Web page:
In a representation filed by the Federal Board of Revenue (FBR) in the “Millat Tractors Refund Case” against the findings by the FTO, the President has held that FBR should process and settle the due “refund to the complainant as per the vision of Refund claims of Recognized Agricultural Tractors Manufacturers Rules,2012 notified vide SRO 363 (1) 2012 dated 13-04-2012”.
Precisely, the complainant, a manufacturer of agricultural tractors filed refund claims for the tax periods March 2021 and April 2021, as per procedure laid down in the “Refund Claims of Recognized Agricultural Tractors Manufacturers Rules, 2012”.
The complainant submitted refund applications along with prescribed documents according to the RATM Rules. The department was required to allow a refund within three days of the receipt of the refund application under Rule 2 of the RATM Rules, which was not done and the claims were still pending with the department.
Upon complaint by the manufacturers, the Federal Tax Ombudsman investigated the case and asked the FBR to file a response. In its response, the FBR argued that refunds on account of concessionary rate of 5 percent in terms of S.N0 25 of the eighth schedule to sales tax Act, 1990, were subject to the condition that the tractors were used exclusively for agricultural purposes and that pre-refund audit was necessary in order to confirm this, however, the Federal Tax Ombudsman did not find this to be correct.
It was held by the FTO that no such condition had been mentioned in the said SRO, further, the definition of Agricultural Tractors had neither been provided in the Rules nor in SRO. Moreover, since the issuance of the rules of 2012, this objection regarding the definition of Agricultural Tractor had neither been raised nor explained afterward by the FBR.
In his order, the FTO said that the purpose of said rules was to provide expeditiously and prompt sanctioning of refunds to the Tractor Industry, subject to the provisions of revolving bank guarantee as required in clause 2(c) of the SRO referred to above, securing the amount in case it was found inadmissible at a subsequent stage.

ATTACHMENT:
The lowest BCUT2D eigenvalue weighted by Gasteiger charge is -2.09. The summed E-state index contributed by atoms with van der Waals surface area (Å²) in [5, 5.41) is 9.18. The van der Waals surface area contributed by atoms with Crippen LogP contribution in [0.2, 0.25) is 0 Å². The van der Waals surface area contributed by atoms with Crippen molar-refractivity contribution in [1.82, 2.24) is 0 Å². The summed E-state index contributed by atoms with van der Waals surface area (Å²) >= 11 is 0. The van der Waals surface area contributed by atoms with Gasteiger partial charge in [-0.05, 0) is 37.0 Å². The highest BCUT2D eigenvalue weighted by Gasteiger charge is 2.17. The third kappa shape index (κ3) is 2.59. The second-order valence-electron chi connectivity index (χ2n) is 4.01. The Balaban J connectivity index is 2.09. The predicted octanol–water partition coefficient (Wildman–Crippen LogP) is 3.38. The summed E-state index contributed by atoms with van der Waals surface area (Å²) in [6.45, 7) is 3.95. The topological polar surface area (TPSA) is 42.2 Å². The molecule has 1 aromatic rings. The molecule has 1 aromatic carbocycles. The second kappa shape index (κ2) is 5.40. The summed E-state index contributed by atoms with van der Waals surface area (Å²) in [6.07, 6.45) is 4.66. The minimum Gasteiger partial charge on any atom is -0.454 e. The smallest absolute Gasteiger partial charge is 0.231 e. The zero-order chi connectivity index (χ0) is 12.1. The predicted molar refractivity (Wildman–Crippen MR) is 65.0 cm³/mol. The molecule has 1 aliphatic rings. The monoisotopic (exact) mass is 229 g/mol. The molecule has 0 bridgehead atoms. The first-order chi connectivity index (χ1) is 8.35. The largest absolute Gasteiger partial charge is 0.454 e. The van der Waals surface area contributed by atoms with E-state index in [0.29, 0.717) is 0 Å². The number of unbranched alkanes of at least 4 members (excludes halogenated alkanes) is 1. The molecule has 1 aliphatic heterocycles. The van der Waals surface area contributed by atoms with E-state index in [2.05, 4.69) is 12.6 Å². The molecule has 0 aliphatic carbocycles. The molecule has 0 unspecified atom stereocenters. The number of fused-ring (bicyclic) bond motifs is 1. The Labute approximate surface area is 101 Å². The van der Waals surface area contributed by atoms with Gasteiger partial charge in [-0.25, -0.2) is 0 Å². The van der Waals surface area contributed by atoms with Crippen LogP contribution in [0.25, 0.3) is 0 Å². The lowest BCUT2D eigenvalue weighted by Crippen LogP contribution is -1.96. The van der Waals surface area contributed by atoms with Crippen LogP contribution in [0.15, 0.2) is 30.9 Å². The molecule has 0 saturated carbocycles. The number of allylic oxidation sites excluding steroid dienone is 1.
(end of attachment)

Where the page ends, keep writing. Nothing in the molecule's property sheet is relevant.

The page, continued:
He also held that the department contention that as the SRO does not override the general refund rules, therefore, it could delay payments on account of conducting pre-refund audits, in the cases filed under the said SRO does not hold force for the reason that by doing so, it has caused “Refund Claims “of Recognized Agricultural Tractors manufacturers Rules, 2012, redundant.
Moreover, the rules only allow the department to conduct post-refund audits, rather than prep-refund audits. Therefore, conducting of pre-refund audit and delaying in settlement of refunds beyond 3 days of the filing of the claim, by the department, is against the rules and procedure and amounts to maladministration.
The President of Pakistan vide order No. 94/FTO/2021 date 25-03-2022 has confirmed that the delay in settlement of refund within three days of refund application, filed under SRO 363 dated 13-04-2012 being violative of substantive provisions of the rules and procedure is tantamount to maladministration in terms of section 2(3) (i) (a) & (ii) of the FTO Ordinance.
He noted that “no valid justification, therefore, exists to ignore the specific rules and rely upon some other rules. There is no denial of the fact that Refund Claims of recognized Agricultural Tractor Manufacturers Rules, 2012 have been framed under the Sales Tax Act, 1990 vide SRO No 363 (I) 2012 dated 13-04-2012 and are intact.
These rules cover the field of tractor manufacturing units whereas the Sales Tax Rules, 2006 are of general application. The legal position is well settled that in presence of a special law dealing with the specific case the general law becomes inapplicable.
The order provides relief to tractors manufacturers being denied due refund due to overstretching of the law interpretation in its favor by the FBR and blocking due refund of the taxpayers.